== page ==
Team Sky released data from Chris Froome's Giro d'Italia victory that outlines the power of his attack and mid-race diet to lose weight.
The British super team released insider documents to the BBC that show Froome’s diet, watts and thoughts over the three weeks from Jerusalem to Rome.
Froome, 33, became the first British rider to win the Italian grand tour. He had crashed twice early on, but rode consistently over three weeks and launched a lethal attack in stage 19, over the Finestre, to take the race lead.
In the files handed over in June, planned power numbers in the 19th stage and carbohydrate consumption were listed. Froome aimed for 400 watts over one hour on the Colle delle Finestre.
The Brit wrote coach Tim Kerrison, who was at a training camp with Sky’s other stars including Geraint Thomas, the morning of the 19th stage. He had trailed by 3:22 minutes.
“There is still much more of this race to play out” and “nothing is impossible,” Froome wrote.
“I’d like to try to make Finestre as selective as possible and even try get away from that GC group.”
Team Sky dropped Simon Yates (Mitchelton-Scott), the race leader over the previous 13 days, and Froome launched an 80.3-kilometer attack. But the amount of planning that went into it backed up just how meticulous Froome and Sky are in the world of cycling.
They split the stage into seven phases. He averaged 603 watts for 16 seconds when he accelerated away from his rivals. He held 401 watts for 24 minutes and averaged 150 bpm the climb. In the first 40 minutes, sitting in the wheels, he rode at 408 watts
On the last climb to Jafferau, where he won the stage and took the pink jersey that he would wear when the race finished in Rome, the numbers were lower.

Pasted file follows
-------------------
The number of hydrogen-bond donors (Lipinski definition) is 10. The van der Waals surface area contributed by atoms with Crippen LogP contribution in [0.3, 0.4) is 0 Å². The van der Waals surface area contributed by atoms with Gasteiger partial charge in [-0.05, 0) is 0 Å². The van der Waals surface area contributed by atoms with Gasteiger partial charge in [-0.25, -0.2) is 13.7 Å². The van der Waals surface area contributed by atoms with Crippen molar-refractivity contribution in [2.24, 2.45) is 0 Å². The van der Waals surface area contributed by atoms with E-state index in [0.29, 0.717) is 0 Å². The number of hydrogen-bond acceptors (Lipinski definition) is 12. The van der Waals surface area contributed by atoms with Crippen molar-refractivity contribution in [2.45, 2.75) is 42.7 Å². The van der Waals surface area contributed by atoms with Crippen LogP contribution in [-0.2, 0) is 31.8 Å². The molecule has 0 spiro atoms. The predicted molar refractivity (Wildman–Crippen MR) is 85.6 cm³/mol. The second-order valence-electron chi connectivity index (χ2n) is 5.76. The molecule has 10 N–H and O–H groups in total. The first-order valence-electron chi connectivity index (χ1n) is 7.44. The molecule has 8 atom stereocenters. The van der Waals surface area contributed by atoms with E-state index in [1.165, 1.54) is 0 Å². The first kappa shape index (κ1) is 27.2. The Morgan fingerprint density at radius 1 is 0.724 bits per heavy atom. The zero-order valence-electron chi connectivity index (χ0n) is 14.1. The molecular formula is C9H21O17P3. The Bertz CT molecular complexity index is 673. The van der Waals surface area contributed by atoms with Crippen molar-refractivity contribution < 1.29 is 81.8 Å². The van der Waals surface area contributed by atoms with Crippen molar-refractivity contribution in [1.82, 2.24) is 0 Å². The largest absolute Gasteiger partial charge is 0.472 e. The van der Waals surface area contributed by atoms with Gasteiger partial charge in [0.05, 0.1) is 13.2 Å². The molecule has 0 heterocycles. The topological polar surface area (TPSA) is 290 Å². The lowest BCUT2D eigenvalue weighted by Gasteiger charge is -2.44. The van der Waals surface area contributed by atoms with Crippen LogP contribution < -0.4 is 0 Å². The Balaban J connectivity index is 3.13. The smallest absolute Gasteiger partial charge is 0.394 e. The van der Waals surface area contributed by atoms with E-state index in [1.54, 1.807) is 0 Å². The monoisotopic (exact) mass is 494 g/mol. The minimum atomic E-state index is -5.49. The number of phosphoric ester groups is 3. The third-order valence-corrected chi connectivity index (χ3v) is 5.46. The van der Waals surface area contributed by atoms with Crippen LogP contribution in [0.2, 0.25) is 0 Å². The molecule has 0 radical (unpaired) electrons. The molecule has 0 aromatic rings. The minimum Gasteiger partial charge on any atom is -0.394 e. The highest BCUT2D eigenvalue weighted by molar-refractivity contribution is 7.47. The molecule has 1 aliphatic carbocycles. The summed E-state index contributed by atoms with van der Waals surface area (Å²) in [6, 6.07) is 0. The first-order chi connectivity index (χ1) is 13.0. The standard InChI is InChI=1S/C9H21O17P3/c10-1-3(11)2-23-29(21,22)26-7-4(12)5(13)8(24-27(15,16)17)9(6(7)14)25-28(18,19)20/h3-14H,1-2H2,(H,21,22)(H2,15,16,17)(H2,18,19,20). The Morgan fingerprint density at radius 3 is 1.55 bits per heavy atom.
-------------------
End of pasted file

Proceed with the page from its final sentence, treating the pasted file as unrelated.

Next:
Over 25 minutes, he put out 392 watts. That was short of the 450-watt aim that they had planned but enough to maintain a healthy gap to Tom Dumoulin (Sunweb) for the overall and eventual win.
The energy for the historical ride was well controlled. His breakfast included 1000 calories, made up of 400 grams of rice, an omelet with three whites and one yolk, and four pancakes with jam. During the ride: 14 energy gels along, two bottles of SIS Beta Fuel drink and four plain rice cakes. He consumed 2348 calories, but the result proved it necessary.
He added on the same number of calories after the race by drinking a recovery mix, a smoothie, eating rice, and Haribo. A 1000-calorie diet followed with more rice and salmon. The day allowed him to defend the lead on stage 20 and ride into Rome victorious on stage 21.
The weight loss program underlines how far Sky and Froome pushed it. Froome not only aimed to be well-fuelled, but to lose weight while riding a demanding Giro d’Italia so that he would come out ready for June and an attempt at the Tour de France in July. It is nothing new for Team Sky with their training camps that combine intensive training with weight loss.
Instead of holding his weight or gaining over three weeks, Froome aimed to lose weight in the first two weeks to hit his perfect 65kg weight for the final three mountain stages.
In that theme, on stage 11 –a 159km rolling stage won by Simon Yates on a punchy uphill finish – Froome pushed the limit with a minimal calorie consumption. He ate 2566 calories over the day, including an omelet and a small glass of juice.
Froome’s diet from stage 11 of the race shows the relatively small amount of food that he was eating at this point. He took on 2566 calories but produced 3635kJ – a total deficit. Something that he did regularly in the first two weeks.
The result: He won the Giro on May 27 in Rome, but left it ready to face the Tour de France with form still improving toward the start on July 7 in Vendée.